3. Psychological self-care
In my opinion, this is one of the most neglected areas of self-care that most people (including my past self) are lacking engagement in. For instance, it’s OK to say “no” to extra responsibilities in your life. This is a very small but effective way you might be able to reduce stress. Some other activities in this area include engaging your intelligence in other topics (like going to an art exhibit or history museum), be curious for a day, practice receiving compliments well from others, make time for self-reflection and last but not least, pay attention to your inner experience (thoughts, feelings, attitudes and so on). You might be surprised at how even doing one of these activities a couple times a week can have a positive effect on your mood.
4. Spiritual self-care
Whether you believe in God, Allah, Buddha, are agnostic or atheist, it’s important to embed spiritual self-care into your daily routine. In this case, spiritual doesn’t refer to religion or believing in a sort of higher being (although, it absolutely can if that is what helps you). Instead, in this sense, spiritual self-care is the act of getting in touch with your inner human spirit and soul. Some examples of this include contributing to causes you care about (donating money or volunteering), meditating, spending time in nature, engaging in inspirational videos or literature and highlighting the non material aspects of life. I realize that some of these suggestions may be vague, but they can be done simply by thought or writing them down in a journal. Essentially, everyone is different and it’s up to you to engage in whatever form it makes you feel best!
5. Professional self-care
Engaging in professional self-care is essential for those in the workforce, however, these examples can be easily applicable to those still in school. Some of these examples are very basic, yet often missed throughout a busy work or school day. They include: taking time to chat with coworkers/peers, decorating your workspace to your liking, balancing your workload (literally meaning taking breaks as needed), developing an outside hobby or area of interest and creating a quiet and reserved area to get your work done. Ultimately, when you are able to give your professional life balance, lessened stress may allow you to succeed in other areas of life.
All in all, the best things in life come with balance. While certain stress in life can be necessary and even beneficial in some situations (hey, we’ve all put off our work until the last minute and felt the surge of adrenaline to help us turn it in on time), it’s easy for everyday events to become overly stressful and unmanageable. Yet, change isn’t easy. It’s said that it takes about 25 days for something to become a habit. In the process of incorporating some, if not all of the topics listed, I highly recommend doing one thing at a time at your own pace. This way you can see how each aspect of self-care benefits your mental health, and you won’t become overly critical of yourself if you miss the gym one day, forget to take a break, or fail to spend more time with yourself. After all, life is just a journey in which we should do our best to enjoy it and not be too critical of ourselves when we don’t need to.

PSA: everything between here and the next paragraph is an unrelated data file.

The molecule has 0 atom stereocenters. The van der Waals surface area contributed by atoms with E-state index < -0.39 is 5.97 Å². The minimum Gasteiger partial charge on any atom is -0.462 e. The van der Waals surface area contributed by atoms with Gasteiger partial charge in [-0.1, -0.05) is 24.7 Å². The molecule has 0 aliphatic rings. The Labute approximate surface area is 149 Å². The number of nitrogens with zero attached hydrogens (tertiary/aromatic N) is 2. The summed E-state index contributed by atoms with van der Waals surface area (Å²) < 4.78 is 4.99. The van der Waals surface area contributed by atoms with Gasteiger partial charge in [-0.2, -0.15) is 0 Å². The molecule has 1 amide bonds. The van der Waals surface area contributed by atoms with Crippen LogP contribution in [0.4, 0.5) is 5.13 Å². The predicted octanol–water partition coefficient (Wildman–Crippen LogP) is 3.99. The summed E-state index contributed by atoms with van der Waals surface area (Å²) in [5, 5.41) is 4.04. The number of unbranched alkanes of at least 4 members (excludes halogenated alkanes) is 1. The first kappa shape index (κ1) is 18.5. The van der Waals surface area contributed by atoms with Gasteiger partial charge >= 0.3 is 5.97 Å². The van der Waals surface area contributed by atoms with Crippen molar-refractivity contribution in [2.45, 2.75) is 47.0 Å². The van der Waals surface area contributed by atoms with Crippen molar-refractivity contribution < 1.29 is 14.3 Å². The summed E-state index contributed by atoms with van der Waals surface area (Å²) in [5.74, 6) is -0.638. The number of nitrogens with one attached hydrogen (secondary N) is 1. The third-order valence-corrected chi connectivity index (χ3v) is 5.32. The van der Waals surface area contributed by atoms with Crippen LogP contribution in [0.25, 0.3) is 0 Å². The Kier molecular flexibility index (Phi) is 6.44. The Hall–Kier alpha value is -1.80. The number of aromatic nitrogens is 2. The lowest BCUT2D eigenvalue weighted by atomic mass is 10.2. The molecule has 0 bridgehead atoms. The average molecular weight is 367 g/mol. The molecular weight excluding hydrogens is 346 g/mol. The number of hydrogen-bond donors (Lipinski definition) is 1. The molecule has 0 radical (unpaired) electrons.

What if you could create a totally new way of being with your body, a way of communing and caring for it with kindness and ease? And what if, in turn, your body became healthier and had more energy and zest than ever before?
I know, without a shadow of a doubt, that we all have the ability to create and nourish a two-way relationship with our bodies. It begins when we open a line of communication by asking questions and truly listening to what our bodies have to say.
Here’s the thing: Your body knows what it requires to be happy, healthy, and radiant. The problem is, we live in a world which prizes the mind and intellect, a world which barely acknowledges the energetic language and potency that our bodies use. As a result, even those among us who have appreciation for our bodies can still become cut off from the connection that’s available to us when we simply pause … and pay attention.
I call this Body Whispering, a way of reawakening the energy healing capacities many of us harbor. That journey begins by being open to a new way of being with our own bodies, and that’s what I’d like to invite you to try today.
Let’s look at how we can begin this process.